casteism feminism LGBT rights

Caregiving and Familial Obligations

As yet another friend rushes off at the crack of dawn, to take an ailing parent to the hospital, the lid I have been trying to keep on my simmering rage gives way and leads me to type out a text message that reads, “I wonder if your father feels ashamed at all…” Oblivious to my anger, my friend replies with a sentence that reveals we are not quite on the same page about whom one should care for, how, how much and when.

From Sooraj Barjatya and Karan Johar to Harsh Vardhan and Sakshi Maharaj, our parents and grandparents have been and continue to be bombarded with notions about how the ideal Indian family should function. Of course, Indian society- like any group of people in the world- is not a monolith. Voices of dissent emerge and drive change in any nation, and the trajectory of Indian socio-cultural history has not been any different. As I write this, people, young and old, all over the country, are gradually redefining boundaries and negotiating with patriarchal, heteronormative structures to create spaces for new, more inclusive thought. The backlash, however, has been predictably heart-wrenching. And the extremely depressing reality of cultural conflict is that the nuclear or joint Indian family tends to come down most heavily on dissenting individuals, in ways too ugly to accept. Yet, we do, every day, more than accept this lived reality as the norm. ‘Honour’ killings, domestic violence, ‘correctional’ sexual abuse- the atrocities committed in the name of disciplining a family member and maintaining status quo, do not seem to deter us from playing happy family at the end of the day. We return, over and over again, to provide caregiving to abusive parents and act as good sons and daughters to those who did not bat an eyelid before crushing our dreams, hopes and bones to make us fit into the moulds of Bharatiya samaj.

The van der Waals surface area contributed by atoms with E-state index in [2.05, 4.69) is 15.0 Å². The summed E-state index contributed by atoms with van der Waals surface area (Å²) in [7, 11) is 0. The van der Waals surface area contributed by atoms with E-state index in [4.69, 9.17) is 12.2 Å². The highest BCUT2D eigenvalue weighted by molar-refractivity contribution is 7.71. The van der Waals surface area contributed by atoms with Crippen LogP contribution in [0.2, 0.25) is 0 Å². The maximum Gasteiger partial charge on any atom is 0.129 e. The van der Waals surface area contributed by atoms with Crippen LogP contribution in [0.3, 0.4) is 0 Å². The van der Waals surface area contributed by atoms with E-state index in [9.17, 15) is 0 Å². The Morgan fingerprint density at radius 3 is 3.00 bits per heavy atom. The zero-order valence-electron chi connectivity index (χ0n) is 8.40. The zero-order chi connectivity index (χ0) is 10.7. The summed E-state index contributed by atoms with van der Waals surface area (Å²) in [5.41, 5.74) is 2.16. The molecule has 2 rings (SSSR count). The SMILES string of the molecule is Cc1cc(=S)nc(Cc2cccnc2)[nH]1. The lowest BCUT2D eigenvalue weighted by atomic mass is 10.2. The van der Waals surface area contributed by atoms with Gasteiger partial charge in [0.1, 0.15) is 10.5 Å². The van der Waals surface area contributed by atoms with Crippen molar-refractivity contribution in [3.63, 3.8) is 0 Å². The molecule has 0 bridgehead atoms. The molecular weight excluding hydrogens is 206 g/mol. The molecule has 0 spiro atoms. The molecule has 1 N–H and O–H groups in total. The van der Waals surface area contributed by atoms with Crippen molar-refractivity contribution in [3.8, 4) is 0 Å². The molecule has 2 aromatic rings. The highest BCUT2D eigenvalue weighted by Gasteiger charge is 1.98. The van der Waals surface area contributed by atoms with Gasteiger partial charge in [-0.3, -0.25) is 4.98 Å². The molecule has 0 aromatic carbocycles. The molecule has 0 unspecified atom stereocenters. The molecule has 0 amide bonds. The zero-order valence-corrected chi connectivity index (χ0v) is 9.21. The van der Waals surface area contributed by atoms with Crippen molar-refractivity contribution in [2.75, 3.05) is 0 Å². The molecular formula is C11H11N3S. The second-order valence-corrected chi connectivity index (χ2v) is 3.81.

I would like to clarify that I am not propagating cold revenge as a form of social justice. Responding with hate or indifference to an unwell or aging parent/grandparent/family member, does indeed make us no better than them. And one must also be careful not to see an individual as the enemy, instead of viewing them as products of society- themselves under immense societal pressure. No, I do not advocate for the classic eye-for-an-eye retaliation. I merely ask that those who have been at the receiving end of deliberate, structural oppression do not play a part in perfecting the rosy picture of the great Indian family that stays intact despite (and even because of) the absence of any scope for individuality. If you are in a position to provide resources that your family members need, by all means, go ahead and help them out. But do not grace them with emotional labour, if their actions over the years have not earned the same.